Breast cancer patients undergoing a mastectomy or breast-conserving procedure are candidates for axillary sentinel lymph node dissection (SLND) if there is no palpable or clinical evidence of axillary lymph node involvement. The finding of breast cancer metastases in axillary lymph nodes changes the staging of the disease, predicts the rate of recurrence and survival, and results in adjuvant treatment with chemotherapy, hormone therapy, or radiation therapy. The standard axillary lymph node dissection (ALND) of level I and II nodes has significant morbidity, of which lifelong lymphedema is the most feared by patients. Using a combination of radionuclide and dye injections, the correlation of SLND and standard ALND in finding positive lymph nodes is quite high (95%) in the hands of an experienced surgeon. Although at least one sentinel lymph node can be identified in the majority of cases, in a small percentage, identification may not be possible, necessitating complete axillary node dissection. In addition, a false-negative finding occurs in 3% to 10% of the patients having SLND—that is to say, the sentinel nodes are negative, but higher nodes are found to be positive. The advantages of SLND are the fewer complications versus ALND and the ability to identify sentinel lymph nodes that are not in the traditional level I or II areas. The identification of sentinel lymph nodes focuses the histopathologic examination, which may include immunohistochemical staining as well as the traditional hematoxylin and eosin (H&E). The importance of micrometastases (<2 mm) is under study; however, the total number of nodes involved with metastases may influence the adjuvant therapy that is offered. Contraindications to SLND include suspicious, palpable axillary lymphadenopathy; and regional breast operations (e.g., breast reduction) that alter normal lymphatic flow. Sentinel lymph node biopsy may be considered after prior axillary surgery, but lymphatic mapping may be necessary to identify alterations in drainage patterns and the identification rate of sentinel nodes may be lower.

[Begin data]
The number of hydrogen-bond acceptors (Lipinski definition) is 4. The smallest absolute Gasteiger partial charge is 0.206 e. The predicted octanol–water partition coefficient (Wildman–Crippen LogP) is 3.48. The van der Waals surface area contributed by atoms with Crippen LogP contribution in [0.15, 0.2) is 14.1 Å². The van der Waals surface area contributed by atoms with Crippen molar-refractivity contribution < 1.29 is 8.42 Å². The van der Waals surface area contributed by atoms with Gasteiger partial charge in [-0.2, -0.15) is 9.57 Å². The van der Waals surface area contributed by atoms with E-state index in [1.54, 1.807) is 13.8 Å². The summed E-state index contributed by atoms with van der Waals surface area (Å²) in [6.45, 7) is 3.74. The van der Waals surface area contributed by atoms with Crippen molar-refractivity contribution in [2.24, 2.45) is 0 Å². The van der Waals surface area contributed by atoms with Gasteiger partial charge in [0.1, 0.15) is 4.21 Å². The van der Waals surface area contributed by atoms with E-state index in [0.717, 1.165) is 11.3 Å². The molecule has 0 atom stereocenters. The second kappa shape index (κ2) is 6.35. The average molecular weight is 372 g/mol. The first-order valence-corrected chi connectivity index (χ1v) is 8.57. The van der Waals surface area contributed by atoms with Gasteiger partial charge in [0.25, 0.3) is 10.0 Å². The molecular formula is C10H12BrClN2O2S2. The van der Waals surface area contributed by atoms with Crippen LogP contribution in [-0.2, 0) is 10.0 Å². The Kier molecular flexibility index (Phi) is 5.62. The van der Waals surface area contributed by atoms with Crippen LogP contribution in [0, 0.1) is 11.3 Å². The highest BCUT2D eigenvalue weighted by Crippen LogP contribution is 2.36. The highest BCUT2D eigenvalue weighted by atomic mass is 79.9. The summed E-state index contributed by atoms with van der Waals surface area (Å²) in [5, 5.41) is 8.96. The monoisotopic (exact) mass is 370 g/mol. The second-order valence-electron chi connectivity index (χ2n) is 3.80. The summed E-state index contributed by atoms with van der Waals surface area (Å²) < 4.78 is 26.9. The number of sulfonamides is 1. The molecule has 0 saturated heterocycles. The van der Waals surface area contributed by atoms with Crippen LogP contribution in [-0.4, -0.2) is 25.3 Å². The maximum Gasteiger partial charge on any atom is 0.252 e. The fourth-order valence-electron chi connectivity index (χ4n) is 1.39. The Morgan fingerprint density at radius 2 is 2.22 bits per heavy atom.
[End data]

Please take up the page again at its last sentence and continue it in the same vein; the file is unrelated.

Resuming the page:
The skin should be free of infection, as should the preceding breast biopsy site. The preparation, delivery, and monitoring of the radionuclide solution for injection must be coordinated with the nuclear medicine staff.
General anesthesia with endotracheal intubation is preferred, as some patients will also have ALND and may be having a concurrent operation upon the breast. Most surgeons prefer that the anesthesiologist uses a short-acting muscle paralyzing agent for placement of the endotracheal tube such that the motor nerves can still be identified with mechanical stimulation during the ALND.
The patient is placed in a comfortable supine position with the arm out at 90 degrees on a padded arm board (figure 1). This position allows easy access of the breast and axilla. Some prefer to wrap the arm, including the hand, in sterile drapes so that the arm can be moved upward as well as medially to facilitate the subsequent dissection.
Approximately 90 minutes before the start of the operation, the surgeon injects the radionuclide solution into the breast, using sterile technique. A commercially available sulfur colloid solution using a technetium-99m tag is sterilized after passage through a 0.22-μm filter. Many techniques are used for injection of the radionuclide and blue dye. The injections may be placed (1) deeply about the tumor or biopsy ...